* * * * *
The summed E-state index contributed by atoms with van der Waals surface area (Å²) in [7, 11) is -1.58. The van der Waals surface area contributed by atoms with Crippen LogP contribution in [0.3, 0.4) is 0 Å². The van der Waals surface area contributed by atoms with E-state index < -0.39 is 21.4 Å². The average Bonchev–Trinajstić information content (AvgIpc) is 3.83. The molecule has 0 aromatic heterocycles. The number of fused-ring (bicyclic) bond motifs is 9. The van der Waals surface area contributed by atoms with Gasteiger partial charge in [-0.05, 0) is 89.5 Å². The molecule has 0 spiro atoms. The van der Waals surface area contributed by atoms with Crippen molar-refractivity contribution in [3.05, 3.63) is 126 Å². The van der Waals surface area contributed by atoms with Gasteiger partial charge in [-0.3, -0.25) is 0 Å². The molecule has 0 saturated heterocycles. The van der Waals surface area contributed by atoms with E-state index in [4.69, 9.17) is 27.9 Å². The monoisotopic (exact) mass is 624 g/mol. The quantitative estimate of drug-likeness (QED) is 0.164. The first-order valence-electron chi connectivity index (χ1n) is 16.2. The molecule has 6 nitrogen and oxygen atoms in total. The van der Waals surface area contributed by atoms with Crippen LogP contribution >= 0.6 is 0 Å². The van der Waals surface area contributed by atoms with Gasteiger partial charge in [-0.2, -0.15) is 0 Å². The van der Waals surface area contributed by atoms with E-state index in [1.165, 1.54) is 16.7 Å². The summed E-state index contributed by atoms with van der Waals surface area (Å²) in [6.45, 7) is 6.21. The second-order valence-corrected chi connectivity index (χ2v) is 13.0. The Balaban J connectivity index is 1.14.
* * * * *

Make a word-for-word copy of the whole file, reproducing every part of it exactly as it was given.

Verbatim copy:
The summed E-state index contributed by atoms with van der Waals surface area (Å²) in [7, 11) is -1.58. The van der Waals surface area contributed by atoms with Crippen LogP contribution in [0.3, 0.4) is 0 Å². The van der Waals surface area contributed by atoms with E-state index < -0.39 is 21.4 Å². The average Bonchev–Trinajstić information content (AvgIpc) is 3.83. The molecule has 0 aromatic heterocycles. The number of fused-ring (bicyclic) bond motifs is 9. The van der Waals surface area contributed by atoms with Gasteiger partial charge in [-0.05, 0) is 89.5 Å². The molecule has 0 spiro atoms. The van der Waals surface area contributed by atoms with Crippen molar-refractivity contribution in [3.05, 3.63) is 126 Å². The van der Waals surface area contributed by atoms with Gasteiger partial charge in [-0.3, -0.25) is 0 Å². The molecule has 0 saturated heterocycles. The van der Waals surface area contributed by atoms with E-state index in [4.69, 9.17) is 27.9 Å². The monoisotopic (exact) mass is 624 g/mol. The quantitative estimate of drug-likeness (QED) is 0.164. The first-order valence-electron chi connectivity index (χ1n) is 16.2. The molecule has 6 nitrogen and oxygen atoms in total. The van der Waals surface area contributed by atoms with Crippen LogP contribution >= 0.6 is 0 Å². The van der Waals surface area contributed by atoms with Gasteiger partial charge in [-0.2, -0.15) is 0 Å². The van der Waals surface area contributed by atoms with E-state index in [1.165, 1.54) is 16.7 Å². The summed E-state index contributed by atoms with van der Waals surface area (Å²) in [6.45, 7) is 6.21. The second-order valence-corrected chi connectivity index (χ2v) is 13.0. The Balaban J connectivity index is 1.14.